However, he tweeted the name of his new megaspaceship will not be the Mars Colonial Transport it will be the interplanetary transport system. Elon plans to go beyond Mars to the entire solar system.
Mars isn’t the solar system’s only marginally habitable world for would-be new world colonists. The Moon, Venus, the asteroid Ceres, Titan and Callisto all have some advantages that could allow for colonies to subsist. Musk now seems to be suggesting that some of these more distant destinations, especially moons around Jupiter and Saturn, might be reachable with the Interplanetary Transport System.
Turns out MCT can go well beyond Mars, so will need a new name…— Elon Musk (@elonmusk) September 17, 2016
Oceans trapped under ice appear to be pretty common in the solar system and one of them, on a small moon of Saturn’s, appears to be quite hot. Scientists reported evidence for hydrothermal vents on the Saturnian moon Enceladus, with temperatures of its rocky core surpassing 194 degrees Fahrenheit (90 degrees Celsius) in spots. The discovery, if confirmed, would make Enceladus the only place other than Earth where such chemical reactions between rock and heated water are known to be occurring today — and for many scientists, it would make Enceladus a most promising place to look for life.
Any place with liquid water is a candidate for microbial extraterrestrial life. Mars, Titan, Europa, Ceres, Enceladus, and Ganymede have the presence of water ice and speculation that life may exists there. There are now six candidate locations for liquid water in solar system other than Earth.
The Journal of Geophysical Research: Space Physics, another team reported signs of another under-ice ocean, on Ganymede, the largest of Jupiter’s moons. Scientists are already convinced that there is a large ocean, also covered by ice, on another Jovian moon, Europa. NASA’s Galileo spacecraft had also found hints of hidden water on Ganymede and on another of Jupiter’s moons, Callisto.
Journal of Geophysical Review – The search for a subsurface ocean in Ganymede with Hubble Space Telescope observations of its auroral ovals
Scientists have long suspected that there was an ocean of liquid water on Ganymede — the largest moon in the solar system, at about 3,273 miles (5,268 kilometers) across — has an ocean of liquid water beneath its surface. The Galileo probe measured Ganymede’s magnetic field in 2002, providing some data supporting the theory that the moon has an ocean. It is estimated that Ganymede has more water than Earth.
Liquid water moons of gas giants and in asteroid belts could be common outside our solar system as well. The most common of the thousands of exoplanets that have been identified are gas giants.
Enceladus could have a 10 kilometer thick liquid water Ocean under 30-40 kilometers of ice.
Water appears to make up about 40 percent of Ceres’ volume.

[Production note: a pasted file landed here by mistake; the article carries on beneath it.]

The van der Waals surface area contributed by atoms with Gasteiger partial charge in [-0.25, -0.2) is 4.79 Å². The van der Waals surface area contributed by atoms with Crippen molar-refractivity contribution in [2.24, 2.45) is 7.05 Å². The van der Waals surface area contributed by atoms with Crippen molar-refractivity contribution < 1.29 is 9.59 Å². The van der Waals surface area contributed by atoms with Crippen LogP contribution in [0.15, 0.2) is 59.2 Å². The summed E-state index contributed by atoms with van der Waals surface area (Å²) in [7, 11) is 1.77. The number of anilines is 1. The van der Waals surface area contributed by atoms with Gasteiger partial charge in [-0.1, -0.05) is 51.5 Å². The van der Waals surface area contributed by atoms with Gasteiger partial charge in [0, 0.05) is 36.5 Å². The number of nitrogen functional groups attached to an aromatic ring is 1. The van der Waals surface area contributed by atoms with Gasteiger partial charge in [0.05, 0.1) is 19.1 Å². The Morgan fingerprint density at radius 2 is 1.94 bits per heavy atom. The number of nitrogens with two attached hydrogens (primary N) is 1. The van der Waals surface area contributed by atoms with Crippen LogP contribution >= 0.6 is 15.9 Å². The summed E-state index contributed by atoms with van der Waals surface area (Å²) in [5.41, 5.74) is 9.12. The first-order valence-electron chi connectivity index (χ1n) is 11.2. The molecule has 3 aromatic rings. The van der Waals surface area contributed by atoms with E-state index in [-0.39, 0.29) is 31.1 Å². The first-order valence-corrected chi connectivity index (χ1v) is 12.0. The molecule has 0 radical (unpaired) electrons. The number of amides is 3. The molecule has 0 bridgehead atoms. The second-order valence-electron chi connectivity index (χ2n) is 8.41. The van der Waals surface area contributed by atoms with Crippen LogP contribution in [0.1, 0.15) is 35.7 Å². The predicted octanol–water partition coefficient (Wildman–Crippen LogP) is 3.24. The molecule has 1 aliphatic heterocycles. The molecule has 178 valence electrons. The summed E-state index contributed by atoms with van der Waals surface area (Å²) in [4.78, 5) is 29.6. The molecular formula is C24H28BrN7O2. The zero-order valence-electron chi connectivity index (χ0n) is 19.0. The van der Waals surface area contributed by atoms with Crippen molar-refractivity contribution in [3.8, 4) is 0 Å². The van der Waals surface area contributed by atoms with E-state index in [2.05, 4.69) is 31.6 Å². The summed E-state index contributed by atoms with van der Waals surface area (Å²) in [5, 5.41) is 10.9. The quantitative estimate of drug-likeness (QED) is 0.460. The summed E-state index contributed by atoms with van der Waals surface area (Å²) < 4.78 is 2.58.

Water on Mars exists today almost exclusively as ice, with a small amount present in the atmosphere as vapor. The only place where water ice is visible at the surface is at the north polar ice cap. Abundant water ice is also present beneath the permanent carbon dioxide ice cap at the Martian south pole and in the shallow subsurface at more temperate latitudes. More than five million cubic kilometers of ice have been identified at or near the surface of modern Mars, enough to cover the whole planet to a depth of 35 meters. Even more ice is likely to be locked away in the deep subsurface.
Some liquid water may occur transiently on the Martian surface today but only under certain conditions.
The case for Titan
Saturn’s moon Titan
Titan is suggested as a target for colonization, because it is the only moon in the Solar System to have a dense atmosphere and is rich in carbon-bearing compounds. Robert Zubrin identified Titan as possessing an abundance of all the elements necessary to support life, making Titan perhaps the most advantageous locale in the outer Solar System for colonization, and saying “In certain ways, Titan is the most hospitable extraterrestrial world within our solar system for human colonization”.
1. Titan has a lot of water ice.
2. Titan has 100 times the hydrocarbons as the Earth. Liquid methane lakes the size of the Great Lakes on Earth. Regular combustion engines or fuel cells could be run on the liquid methane.
3. Titan has an atmosphere that protects against radiation.
hydrosphere of earth 1.5×10^18 short tons
deuterium 2.5X10^13 tons
Titan orbits Saturn once every 15 days and 22 hours. Like the Moon, and many of the satellites of the gas giants, its rotational period is identical to its orbital period; Titan is thus tidally locked in synchronous rotation with Saturn, and always shows one face to the planet.
Robert Zubrin identified Saturn, Uranus and Neptune as “the Persian Gulf of the Solar System”, as the largest sources of deuterium and helium-3 to drive the pending fusion economy, with Saturn the most important and most valuable of the three, because of its relative proximity, low radiation, and excellent system of moons.
Titan has an atmospheric pressure one and a half times that of Earth. This means that the interior air pressure of landing craft and habitats could be set equal or close to the exterior pressure, reducing the difficulty and complexity of structural engineering for landing craft and habitats compared with low or zero pressure environments such as on the Moon, Mars, or the asteroids. The thick atmosphere would also make radiation a non-issue, unlike on the Moon, Mars, or the asteroids.
Titan has a surface gravity of 0.138 g, slightly less than that of the Moon. Managing long-term effects of low gravity on human health would therefore be a significant issue for long-term occupation of Titan, more so than on Mars.